Even if your keg-stand days are over, it’s never too late to pursue some form of learning. This fall begins the lengthy process of remodelling the Oliver side of Jasper Ave. and potentially transforming it from a seven-lane thoroughfare to a pleasant promenade. I say potentially, because it depends on what residents want. Our cover story (p. 14) looks into the problems and possible solutions for our main street. 

Maybe civics isn’t your cup of higher education. What about whiskey tasting and printmaking? I doubt you’ll snooze through the list of casual classes assembled for you on p. 8. It’s written by Brittany Nugent, who, like Lamoureux, is a MacEwan talent and downtown neighbour. Same goes for Jyllian Park (“Man About Downtown”; p. 7) and Allison Voisin (“The Human Touch”; p. 12). These four writers—pulled to our neighbourhood for an education, now helping us see it differently—show how making Downtown and Oliver a student destination could enrich it for everybody.

That’s probably not what comes to mind when you think of the students next door. One’s more likely to wince at the late-night revelry and fast-food restaurants that will follow—and no doubt they will, and already have. But I, for one, welcome the next generation to our core neighbourhoods. Not just because they’ll offer much needed vivacity to our public streets at night, but because they may also be the next generation of Edmontonians.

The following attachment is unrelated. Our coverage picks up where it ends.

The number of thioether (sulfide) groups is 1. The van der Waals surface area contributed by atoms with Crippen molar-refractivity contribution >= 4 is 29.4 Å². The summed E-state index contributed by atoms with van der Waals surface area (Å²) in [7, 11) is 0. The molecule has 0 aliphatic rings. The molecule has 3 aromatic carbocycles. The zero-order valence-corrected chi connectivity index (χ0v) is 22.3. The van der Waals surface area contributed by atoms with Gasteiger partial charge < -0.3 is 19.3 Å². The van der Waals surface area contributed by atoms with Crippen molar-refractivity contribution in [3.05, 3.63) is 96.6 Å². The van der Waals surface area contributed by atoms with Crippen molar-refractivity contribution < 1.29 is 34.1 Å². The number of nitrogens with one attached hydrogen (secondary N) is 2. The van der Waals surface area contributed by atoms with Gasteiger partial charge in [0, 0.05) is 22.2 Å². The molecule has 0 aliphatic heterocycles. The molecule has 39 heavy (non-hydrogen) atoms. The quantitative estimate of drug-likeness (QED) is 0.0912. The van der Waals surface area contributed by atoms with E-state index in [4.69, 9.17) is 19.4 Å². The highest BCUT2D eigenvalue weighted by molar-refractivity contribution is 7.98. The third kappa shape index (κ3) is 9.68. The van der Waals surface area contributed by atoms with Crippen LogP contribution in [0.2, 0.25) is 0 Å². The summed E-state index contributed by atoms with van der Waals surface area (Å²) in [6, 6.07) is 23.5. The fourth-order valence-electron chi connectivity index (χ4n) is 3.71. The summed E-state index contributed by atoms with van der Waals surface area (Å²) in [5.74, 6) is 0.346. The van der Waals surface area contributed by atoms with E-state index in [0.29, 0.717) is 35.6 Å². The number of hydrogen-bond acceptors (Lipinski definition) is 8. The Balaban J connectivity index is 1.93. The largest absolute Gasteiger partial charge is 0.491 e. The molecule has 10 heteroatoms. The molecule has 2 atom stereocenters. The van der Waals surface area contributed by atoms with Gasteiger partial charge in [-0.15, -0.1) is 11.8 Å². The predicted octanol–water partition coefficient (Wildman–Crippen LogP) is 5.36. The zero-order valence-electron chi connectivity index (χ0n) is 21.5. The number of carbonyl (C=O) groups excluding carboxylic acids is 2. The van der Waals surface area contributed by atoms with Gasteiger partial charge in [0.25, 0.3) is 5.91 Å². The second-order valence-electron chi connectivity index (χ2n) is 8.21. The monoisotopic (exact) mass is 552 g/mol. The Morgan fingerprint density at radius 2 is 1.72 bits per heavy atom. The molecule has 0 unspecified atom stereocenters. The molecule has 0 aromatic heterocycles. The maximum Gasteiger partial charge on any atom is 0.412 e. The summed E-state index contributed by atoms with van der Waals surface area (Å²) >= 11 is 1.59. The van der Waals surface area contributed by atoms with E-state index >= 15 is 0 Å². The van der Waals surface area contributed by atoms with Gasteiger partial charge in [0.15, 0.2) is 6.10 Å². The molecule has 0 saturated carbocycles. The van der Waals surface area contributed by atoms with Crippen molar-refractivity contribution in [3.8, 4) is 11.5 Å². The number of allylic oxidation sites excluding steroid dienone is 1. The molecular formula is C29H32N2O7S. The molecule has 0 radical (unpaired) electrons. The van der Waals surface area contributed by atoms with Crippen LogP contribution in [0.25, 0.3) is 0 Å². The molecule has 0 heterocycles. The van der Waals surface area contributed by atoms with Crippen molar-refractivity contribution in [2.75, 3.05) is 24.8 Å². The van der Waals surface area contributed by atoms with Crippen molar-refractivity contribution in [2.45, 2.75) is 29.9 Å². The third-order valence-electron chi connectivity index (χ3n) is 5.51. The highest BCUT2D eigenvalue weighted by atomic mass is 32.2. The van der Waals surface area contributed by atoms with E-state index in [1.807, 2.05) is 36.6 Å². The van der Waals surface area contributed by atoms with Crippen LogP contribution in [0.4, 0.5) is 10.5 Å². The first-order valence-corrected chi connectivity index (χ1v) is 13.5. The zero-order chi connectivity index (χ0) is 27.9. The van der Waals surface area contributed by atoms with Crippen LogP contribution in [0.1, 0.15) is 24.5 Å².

Maybe by immersing themselves in the city centre, instead of being segregated in a traditional university campus, they’ll see Edmonton’s inner-workings, grow attached, and stick around. In a world where cities compete amongst each other for global talent, creating an environment in which they want to hang up their hats—and degrees—could be to all of Edmonton’s advantage.